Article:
Rollover Mortgage

What Is a Rollover Mortgage?

A rollover mortgage is a mortgage in which the unpaid balance, representing the outstanding principal, must be refinanced every few years at current interest rates, subject to certain limits. Typically, this refinancing process would occur every three to five years. Up until the renegotiation point, the interest rate would remain fixed. That initial fixed interest rate is usually lower than that of a standard fixed-rate mortgage.

Key Takeaways

  • A rollover mortgage is a type of mortgage that has different interest rates at different points in time while the loan is being repaid.
  • The initial interest rate is typically set at a lower point than a standard fixed-rate mortgage, but every three to five years or so, the unpaid balance gets refinanced according to the interest rates at that time.
  • If interest rates drop, the borrower benefits from renegotiating a lower rate, but if interest rates rise, the lender benefits from renegotiating a higher rate.

How a Rollover Mortgage Works

When agreeing on a rollover mortgage, the initial mortgage contract would spell out the specific terms and restrictions of the loan. For example, it may specify the mortgage interest rate may not increase by more than 0.5% per year or by more than 5% over the life of the loan. The life of a rollover mortgage is commonly 30 years.

A rollover mortgage is sometimes also called a renegotiable-rate mortgage. The purpose of a rollover mortgage is to reduce the mortgage lender's interest-rate risk by passing some of that risk on to the borrower. Variable-rate mortgages have a similar purpose.

Who benefits most from a rollover mortgage? That depends on interest rate trends at that given time. When interest rates are falling, this type of loan benefits the borrower, but when they are rising, it can harm the borrower and is more beneficial to the lender.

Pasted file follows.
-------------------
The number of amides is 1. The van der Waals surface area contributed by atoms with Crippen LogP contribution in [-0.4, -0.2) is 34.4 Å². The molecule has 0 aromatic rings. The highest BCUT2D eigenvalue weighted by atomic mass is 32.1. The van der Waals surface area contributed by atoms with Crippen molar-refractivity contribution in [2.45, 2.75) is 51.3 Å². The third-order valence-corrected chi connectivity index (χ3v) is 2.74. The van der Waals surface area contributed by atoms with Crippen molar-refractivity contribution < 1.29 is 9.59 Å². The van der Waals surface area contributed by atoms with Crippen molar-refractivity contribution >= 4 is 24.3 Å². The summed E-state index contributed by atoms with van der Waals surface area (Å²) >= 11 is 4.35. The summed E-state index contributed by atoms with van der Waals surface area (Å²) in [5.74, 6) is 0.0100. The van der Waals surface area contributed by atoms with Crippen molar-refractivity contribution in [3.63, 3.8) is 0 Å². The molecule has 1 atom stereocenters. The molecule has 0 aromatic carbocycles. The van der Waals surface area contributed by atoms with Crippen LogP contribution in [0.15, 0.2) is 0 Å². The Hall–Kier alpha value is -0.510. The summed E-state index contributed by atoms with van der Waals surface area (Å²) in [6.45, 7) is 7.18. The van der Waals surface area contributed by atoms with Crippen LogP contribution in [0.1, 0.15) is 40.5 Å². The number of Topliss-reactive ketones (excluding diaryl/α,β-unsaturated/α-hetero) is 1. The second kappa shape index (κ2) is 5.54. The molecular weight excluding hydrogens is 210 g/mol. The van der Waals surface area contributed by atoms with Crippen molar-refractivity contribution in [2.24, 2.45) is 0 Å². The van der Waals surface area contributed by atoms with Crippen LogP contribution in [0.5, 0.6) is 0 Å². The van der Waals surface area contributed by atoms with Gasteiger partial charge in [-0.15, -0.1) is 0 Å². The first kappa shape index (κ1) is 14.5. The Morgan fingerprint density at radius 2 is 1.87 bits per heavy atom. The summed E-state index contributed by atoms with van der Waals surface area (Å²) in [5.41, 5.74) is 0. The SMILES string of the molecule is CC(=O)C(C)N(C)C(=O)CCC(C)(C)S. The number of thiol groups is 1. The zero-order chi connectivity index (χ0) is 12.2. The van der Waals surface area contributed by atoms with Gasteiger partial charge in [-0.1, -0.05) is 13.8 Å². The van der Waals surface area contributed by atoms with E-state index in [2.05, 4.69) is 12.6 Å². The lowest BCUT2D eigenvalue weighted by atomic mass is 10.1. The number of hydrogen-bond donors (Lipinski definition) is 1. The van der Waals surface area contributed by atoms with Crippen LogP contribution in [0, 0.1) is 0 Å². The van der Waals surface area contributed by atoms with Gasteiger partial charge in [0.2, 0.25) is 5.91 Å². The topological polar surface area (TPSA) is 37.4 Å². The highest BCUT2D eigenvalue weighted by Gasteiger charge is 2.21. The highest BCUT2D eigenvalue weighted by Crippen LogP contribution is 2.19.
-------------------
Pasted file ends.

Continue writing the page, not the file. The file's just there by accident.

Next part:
A rollover mortgage differs from a hybrid mortgage. With a hybrid mortgage, the interest rate also starts out as fixed, but then the loan changes at a predetermined point to an adjustable-rate mortgage, with the rate changing every year from that point on for the remaining life of the loan.

Some people mistakenly assume a rollover mortgage means that the balance or remaining principal can be rolled over, or included in, the starting balance of a completely new and separate loan.

This would be similar to the practice of carrying over the remaining balance of an existing car loan into the financing for another vehicle when the old vehicle is traded in as part of the transaction. However, in real estate, there is no such practice. Each property must be purchased and financed as its own separate and new transaction.

Disadvantages of a Rollover Mortgage

The primary disadvantage of a rollover mortgage is the risk that is inherent in the structure. A borrower is gambling that interest rates will stay the same for the life of the loan or decrease, meaning that their payments will stay the same or be less. Predicting interest rates is difficult, particularly over a 30-year period.

If interest rates rise, the borrower will have to pay more on their mortgage, which, in many cases could be an expense they cannot afford. It may result in them defaulting on their mortgage or having to sell their home. Not having the certainty of your future mortgage rates is a risky endeavor that increases financial instability.

For this reason, a rollover mortgage would be most suitable for individuals who don't plan on owning the home for the entire life of the mortgage but selling beforehand.

Example of a Rollover Mortgage

A person buys a house and has a $200,000, 30-year mortgage with a 5% interest rate. The person's monthly payment is $1,074. According to the mortgage contract, this rate will remain the same over the next five years, at which point the rate will reset to prevailing interest rates at the time.

In five years, the interest rate has climbed from 5% to 9%. Let's also assume the borrower in that time has paid off $30,000 of their principal, leaving their outstanding mortgage amount at $170,000. Their monthly payment has now increased from $1,074 to $1,427. Not a significant increase, but, depending on the individual, this additional cost of $353 could be impactful.

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